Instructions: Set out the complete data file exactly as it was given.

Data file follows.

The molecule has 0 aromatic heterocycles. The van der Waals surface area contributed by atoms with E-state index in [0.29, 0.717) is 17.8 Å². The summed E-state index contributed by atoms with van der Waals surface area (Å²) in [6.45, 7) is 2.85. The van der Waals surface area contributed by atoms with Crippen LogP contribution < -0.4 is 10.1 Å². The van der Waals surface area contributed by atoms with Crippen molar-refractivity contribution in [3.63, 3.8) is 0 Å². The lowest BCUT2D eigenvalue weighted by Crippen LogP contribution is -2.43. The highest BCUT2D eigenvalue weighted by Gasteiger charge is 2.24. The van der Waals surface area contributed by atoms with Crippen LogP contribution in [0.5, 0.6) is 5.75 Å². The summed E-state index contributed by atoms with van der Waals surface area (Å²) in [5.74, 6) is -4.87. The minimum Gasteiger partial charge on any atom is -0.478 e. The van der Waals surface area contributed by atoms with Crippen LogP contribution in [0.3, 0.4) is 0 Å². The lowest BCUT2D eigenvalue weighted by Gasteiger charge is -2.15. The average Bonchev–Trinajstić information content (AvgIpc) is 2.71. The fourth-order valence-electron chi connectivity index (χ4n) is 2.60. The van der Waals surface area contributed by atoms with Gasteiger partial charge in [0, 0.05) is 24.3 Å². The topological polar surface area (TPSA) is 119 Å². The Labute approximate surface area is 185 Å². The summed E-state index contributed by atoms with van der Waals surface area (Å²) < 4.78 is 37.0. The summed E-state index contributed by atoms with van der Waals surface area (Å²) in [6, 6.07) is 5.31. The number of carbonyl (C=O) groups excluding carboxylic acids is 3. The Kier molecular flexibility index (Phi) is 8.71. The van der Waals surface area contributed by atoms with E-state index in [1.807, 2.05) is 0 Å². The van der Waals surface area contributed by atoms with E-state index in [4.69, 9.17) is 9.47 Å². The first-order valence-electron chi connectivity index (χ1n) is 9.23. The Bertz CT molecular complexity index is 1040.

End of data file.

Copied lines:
The molecule has 0 aromatic heterocycles. The van der Waals surface area contributed by atoms with E-state index in [0.29, 0.717) is 17.8 Å². The summed E-state index contributed by atoms with van der Waals surface area (Å²) in [6.45, 7) is 2.85. The van der Waals surface area contributed by atoms with Crippen LogP contribution < -0.4 is 10.1 Å². The van der Waals surface area contributed by atoms with Crippen molar-refractivity contribution in [3.63, 3.8) is 0 Å². The lowest BCUT2D eigenvalue weighted by Crippen LogP contribution is -2.43. The highest BCUT2D eigenvalue weighted by Gasteiger charge is 2.24. The van der Waals surface area contributed by atoms with Crippen LogP contribution in [0.5, 0.6) is 5.75 Å². The summed E-state index contributed by atoms with van der Waals surface area (Å²) in [5.74, 6) is -4.87. The minimum Gasteiger partial charge on any atom is -0.478 e. The van der Waals surface area contributed by atoms with Crippen LogP contribution in [0.3, 0.4) is 0 Å². The lowest BCUT2D eigenvalue weighted by Gasteiger charge is -2.15. The average Bonchev–Trinajstić information content (AvgIpc) is 2.71. The fourth-order valence-electron chi connectivity index (χ4n) is 2.60. The van der Waals surface area contributed by atoms with Gasteiger partial charge in [0, 0.05) is 24.3 Å². The topological polar surface area (TPSA) is 119 Å². The Labute approximate surface area is 185 Å². The summed E-state index contributed by atoms with van der Waals surface area (Å²) < 4.78 is 37.0. The summed E-state index contributed by atoms with van der Waals surface area (Å²) in [6, 6.07) is 5.31. The number of carbonyl (C=O) groups excluding carboxylic acids is 3. The Kier molecular flexibility index (Phi) is 8.71. The van der Waals surface area contributed by atoms with E-state index in [1.807, 2.05) is 0 Å². The van der Waals surface area contributed by atoms with E-state index in [4.69, 9.17) is 9.47 Å². The first-order valence-electron chi connectivity index (χ1n) is 9.23. The Bertz CT molecular complexity index is 1040.